Employees LeaveThe impact felt when an employee leaves an organization is exacerbated when labor markets are tight, and leaders at all levels need to be cognizant of their messaging when a valued asset announces their departure.

Leaders are always being watched, and how they react when someone leaves impacts how everyone else within the organization reacts as well. 

“If they are transparent, honest, and don’t act like the sky is falling, they acknowledge the loss, but pivot quickly into fill that gap, employees will take that cue, and things will go on without a glitch,” said Marissa Levin, co-founder of Successful Culture International, and a culture and leadership expert.

Think workers today don’t have the same loyalty to employers that previous generations did? That's correct.

“Younger generations definitely have less tolerance for being unhappy,” said Levin. “They are just not going to stay in a job if it’s not fulfilling a purpose that they believe in.”

So what can equipment manufacturers do to ensure they attract and retain employees, both now and in the future? Levin offers five key strategies:

Pay Attention to Exit Interviews

When people leave an organization, it’s critical to find out why.  According to the 2018 Retention Report from the Work Institute the top three reasons employees leave are:

  1. Career Development – No opportunity to grow in a preferred job and career.
  2. Work-Life Balance – Better work-life balance, which includes more favorable schedules, shorter commute times and scheduling flexibility.
  3. Manager Behavior – Unprofessional or unsupportive managers. Exit interviews can be a useful tool in identifying the reasons why employees are leaving, provided they ask the right questions.

“The goal of the exit interview should be to find out where the company did well or fell short on communication or meeting expectations,” said Levin.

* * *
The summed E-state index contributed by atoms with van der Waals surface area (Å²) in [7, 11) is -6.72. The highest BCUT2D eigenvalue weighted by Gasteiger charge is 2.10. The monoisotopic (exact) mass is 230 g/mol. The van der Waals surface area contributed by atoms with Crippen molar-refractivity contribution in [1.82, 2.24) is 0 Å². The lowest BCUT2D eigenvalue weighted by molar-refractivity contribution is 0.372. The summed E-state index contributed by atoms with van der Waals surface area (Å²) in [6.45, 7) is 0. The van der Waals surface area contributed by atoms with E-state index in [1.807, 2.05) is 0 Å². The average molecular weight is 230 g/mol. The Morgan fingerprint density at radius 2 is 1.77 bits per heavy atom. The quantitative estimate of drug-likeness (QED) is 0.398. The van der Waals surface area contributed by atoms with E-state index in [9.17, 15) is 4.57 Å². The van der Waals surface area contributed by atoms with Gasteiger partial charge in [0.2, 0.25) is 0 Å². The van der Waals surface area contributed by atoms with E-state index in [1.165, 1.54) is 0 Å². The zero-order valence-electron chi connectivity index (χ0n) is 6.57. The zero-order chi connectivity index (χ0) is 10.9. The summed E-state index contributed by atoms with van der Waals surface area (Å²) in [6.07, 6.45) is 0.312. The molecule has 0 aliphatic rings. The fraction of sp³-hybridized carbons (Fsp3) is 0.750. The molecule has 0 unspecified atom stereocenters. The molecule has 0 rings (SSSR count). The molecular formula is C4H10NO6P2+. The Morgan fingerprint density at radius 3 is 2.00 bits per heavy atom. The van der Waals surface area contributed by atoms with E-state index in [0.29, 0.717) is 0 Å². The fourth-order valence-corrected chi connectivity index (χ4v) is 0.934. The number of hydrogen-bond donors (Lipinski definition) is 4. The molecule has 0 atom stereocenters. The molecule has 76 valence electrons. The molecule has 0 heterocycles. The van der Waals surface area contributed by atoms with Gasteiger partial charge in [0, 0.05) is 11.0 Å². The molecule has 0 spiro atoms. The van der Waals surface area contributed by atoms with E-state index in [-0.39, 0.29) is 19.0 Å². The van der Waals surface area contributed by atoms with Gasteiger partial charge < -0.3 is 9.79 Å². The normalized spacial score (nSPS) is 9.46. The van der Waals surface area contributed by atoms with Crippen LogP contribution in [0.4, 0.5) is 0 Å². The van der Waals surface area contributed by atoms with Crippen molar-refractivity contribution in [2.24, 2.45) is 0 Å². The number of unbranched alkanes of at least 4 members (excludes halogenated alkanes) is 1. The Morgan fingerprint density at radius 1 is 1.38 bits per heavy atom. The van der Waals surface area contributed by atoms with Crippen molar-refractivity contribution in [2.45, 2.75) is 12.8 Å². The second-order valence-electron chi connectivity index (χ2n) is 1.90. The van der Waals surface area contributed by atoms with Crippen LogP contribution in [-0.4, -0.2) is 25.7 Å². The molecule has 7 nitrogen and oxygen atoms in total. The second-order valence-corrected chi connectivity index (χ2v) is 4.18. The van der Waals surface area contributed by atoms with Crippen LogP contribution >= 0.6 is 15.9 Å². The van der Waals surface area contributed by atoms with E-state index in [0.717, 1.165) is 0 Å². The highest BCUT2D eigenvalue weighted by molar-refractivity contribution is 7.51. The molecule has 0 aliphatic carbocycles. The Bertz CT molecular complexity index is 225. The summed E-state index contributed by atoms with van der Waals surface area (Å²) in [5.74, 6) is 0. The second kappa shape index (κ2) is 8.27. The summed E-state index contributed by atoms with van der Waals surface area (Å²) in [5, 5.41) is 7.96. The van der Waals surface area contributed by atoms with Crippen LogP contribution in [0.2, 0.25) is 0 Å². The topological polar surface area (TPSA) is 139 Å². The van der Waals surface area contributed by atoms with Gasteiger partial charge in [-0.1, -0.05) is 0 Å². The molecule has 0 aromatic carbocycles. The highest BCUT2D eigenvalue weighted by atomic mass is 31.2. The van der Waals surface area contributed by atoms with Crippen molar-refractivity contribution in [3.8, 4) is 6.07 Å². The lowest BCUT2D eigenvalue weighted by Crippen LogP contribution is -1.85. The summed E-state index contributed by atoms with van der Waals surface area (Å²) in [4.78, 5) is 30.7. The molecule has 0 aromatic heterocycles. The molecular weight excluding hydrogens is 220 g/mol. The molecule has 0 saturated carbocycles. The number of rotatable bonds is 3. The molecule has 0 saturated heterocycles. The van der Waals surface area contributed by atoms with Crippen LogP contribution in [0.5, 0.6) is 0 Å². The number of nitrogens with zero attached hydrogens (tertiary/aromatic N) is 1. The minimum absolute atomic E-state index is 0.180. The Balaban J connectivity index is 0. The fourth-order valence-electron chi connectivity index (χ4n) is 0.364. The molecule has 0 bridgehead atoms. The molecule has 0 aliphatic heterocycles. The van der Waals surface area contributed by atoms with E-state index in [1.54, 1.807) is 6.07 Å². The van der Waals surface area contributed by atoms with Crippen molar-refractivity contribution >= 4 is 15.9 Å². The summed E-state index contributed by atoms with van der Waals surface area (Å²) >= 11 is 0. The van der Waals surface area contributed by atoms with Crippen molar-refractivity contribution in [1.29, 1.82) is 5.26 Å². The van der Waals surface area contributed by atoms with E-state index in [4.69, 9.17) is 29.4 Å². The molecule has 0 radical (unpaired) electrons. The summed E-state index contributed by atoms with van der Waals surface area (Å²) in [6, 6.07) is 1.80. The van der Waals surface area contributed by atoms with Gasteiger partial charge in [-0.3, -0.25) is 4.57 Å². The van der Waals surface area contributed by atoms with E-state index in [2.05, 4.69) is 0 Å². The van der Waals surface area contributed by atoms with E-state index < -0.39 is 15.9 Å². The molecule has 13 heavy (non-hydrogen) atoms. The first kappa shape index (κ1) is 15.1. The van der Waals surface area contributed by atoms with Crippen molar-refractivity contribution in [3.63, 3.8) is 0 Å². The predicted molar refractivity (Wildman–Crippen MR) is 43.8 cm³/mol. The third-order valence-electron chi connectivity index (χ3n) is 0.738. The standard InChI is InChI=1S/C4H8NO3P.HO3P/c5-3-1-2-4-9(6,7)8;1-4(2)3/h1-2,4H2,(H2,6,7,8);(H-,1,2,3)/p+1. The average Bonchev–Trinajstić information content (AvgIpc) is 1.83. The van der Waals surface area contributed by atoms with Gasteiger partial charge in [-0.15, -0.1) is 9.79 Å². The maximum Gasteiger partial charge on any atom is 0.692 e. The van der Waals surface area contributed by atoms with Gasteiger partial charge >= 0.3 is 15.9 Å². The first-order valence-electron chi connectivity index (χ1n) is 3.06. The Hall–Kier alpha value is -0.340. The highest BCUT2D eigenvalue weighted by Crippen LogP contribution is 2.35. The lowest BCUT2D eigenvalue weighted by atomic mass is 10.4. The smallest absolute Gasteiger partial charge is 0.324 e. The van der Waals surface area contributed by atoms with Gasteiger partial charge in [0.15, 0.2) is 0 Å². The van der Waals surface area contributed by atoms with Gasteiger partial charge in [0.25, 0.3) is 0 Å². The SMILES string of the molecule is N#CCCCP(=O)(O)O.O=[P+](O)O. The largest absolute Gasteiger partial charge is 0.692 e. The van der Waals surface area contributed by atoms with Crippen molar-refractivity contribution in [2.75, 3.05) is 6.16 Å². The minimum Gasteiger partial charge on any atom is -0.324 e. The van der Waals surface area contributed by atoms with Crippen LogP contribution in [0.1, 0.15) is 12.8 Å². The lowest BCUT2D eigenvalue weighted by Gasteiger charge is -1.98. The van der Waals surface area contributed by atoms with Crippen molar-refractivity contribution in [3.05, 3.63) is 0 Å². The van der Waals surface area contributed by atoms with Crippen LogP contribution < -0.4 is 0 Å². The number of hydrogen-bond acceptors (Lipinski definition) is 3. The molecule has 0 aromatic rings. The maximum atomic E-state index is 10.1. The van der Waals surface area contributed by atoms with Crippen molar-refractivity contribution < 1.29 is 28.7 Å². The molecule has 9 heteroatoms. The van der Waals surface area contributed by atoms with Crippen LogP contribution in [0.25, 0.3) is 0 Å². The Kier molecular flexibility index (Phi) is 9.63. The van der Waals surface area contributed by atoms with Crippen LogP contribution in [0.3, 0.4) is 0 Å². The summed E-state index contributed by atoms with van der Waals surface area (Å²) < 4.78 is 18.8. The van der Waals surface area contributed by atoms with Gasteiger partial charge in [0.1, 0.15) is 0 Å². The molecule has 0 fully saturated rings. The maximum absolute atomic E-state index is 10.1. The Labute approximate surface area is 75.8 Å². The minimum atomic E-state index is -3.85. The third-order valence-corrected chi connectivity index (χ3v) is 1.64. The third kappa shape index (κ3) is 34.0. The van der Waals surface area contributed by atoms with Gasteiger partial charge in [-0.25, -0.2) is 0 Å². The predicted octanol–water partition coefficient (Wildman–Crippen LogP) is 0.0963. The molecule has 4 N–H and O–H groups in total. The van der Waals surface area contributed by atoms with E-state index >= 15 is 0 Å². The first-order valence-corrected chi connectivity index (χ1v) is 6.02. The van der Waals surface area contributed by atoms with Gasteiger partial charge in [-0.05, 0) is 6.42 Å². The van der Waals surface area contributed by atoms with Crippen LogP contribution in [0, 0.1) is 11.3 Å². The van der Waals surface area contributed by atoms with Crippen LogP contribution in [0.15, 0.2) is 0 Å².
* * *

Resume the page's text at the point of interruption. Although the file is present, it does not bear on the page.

While exit interviews can be a useful informational tool, they are about more than collecting data. Organizations need to analyze and share the information, as well as follow up with appropriate action.

Levin cautions that exiting employees might not be comfortable providing answers. “If you haven’t already developed a culture of trust, when an employee leaves, they are not all of sudden going to divulge everything to you,” she said.

Examine Your Mission, Values and Vision

“Problems such as high attrition, low trust, low morale, and low engagement are all a result of a compromised culture,” said Levin.  

Organizations that start to move away from their mission, vision, and values... well... they struggle.  She recommends that businesses re-engineer their hiring processes to ensure that new hires have the technical competence and are culturally aligned with the company’s core values before they begin.

“Interviewing is the key piece to ensure that you have strong retention of great people,” said Levin.  

Be Process-Centric, Not Hero-Centric

The more a company's processes are documented and employees are trained on those processes, the less risk there is to the organization when a key person leaves. Employees can then easily step in, take over, and fill the gap accordingly.

“When a company revolves around a handful of heroes, it can be demoralizing for the people who are not one of those heroes,” said Levin. 

Check in with Employees at All Levels

It’s important to know what’s happening throughout all levels of the company.

“If you’re only talking with other C-level executives, you can be blinded,” said Levin.  

Every organization should view itself as a puzzle, she continued. 

“When one puzzle piece is missing, the puzzle is still incomplete,” added Levin. “Everybody matters and everyone sees the company from their own perspective.”

Lose the Hierarchy 

Levin said she believes that the idea of coming in and paying your dues before you speak up is an antiquated view.  

“From the day they start on the job you should give employees an opportunity to be valuable,” said Levin. “Creating cultures of mentorship rather than a strict hierarchy is really important.”

Time for Change

The employee-in-control marketplace has arrived. Simply stated, the vast majority of companies are going to have to change to prevent costly employee turnover. And once an organization identifies root causes for employee turnover, then the next steps call for defining core values and employing strategies that will result in a happier, more engaged workforce. 

This article's contents were adapted from a CONEXPO-CON/AGG Tech Talk, part of the show’s 75,000-square foot Tech Experience featuring future-looking innovations that shape manufacturing. For more information, visit https://www.conexpoconagg.com/

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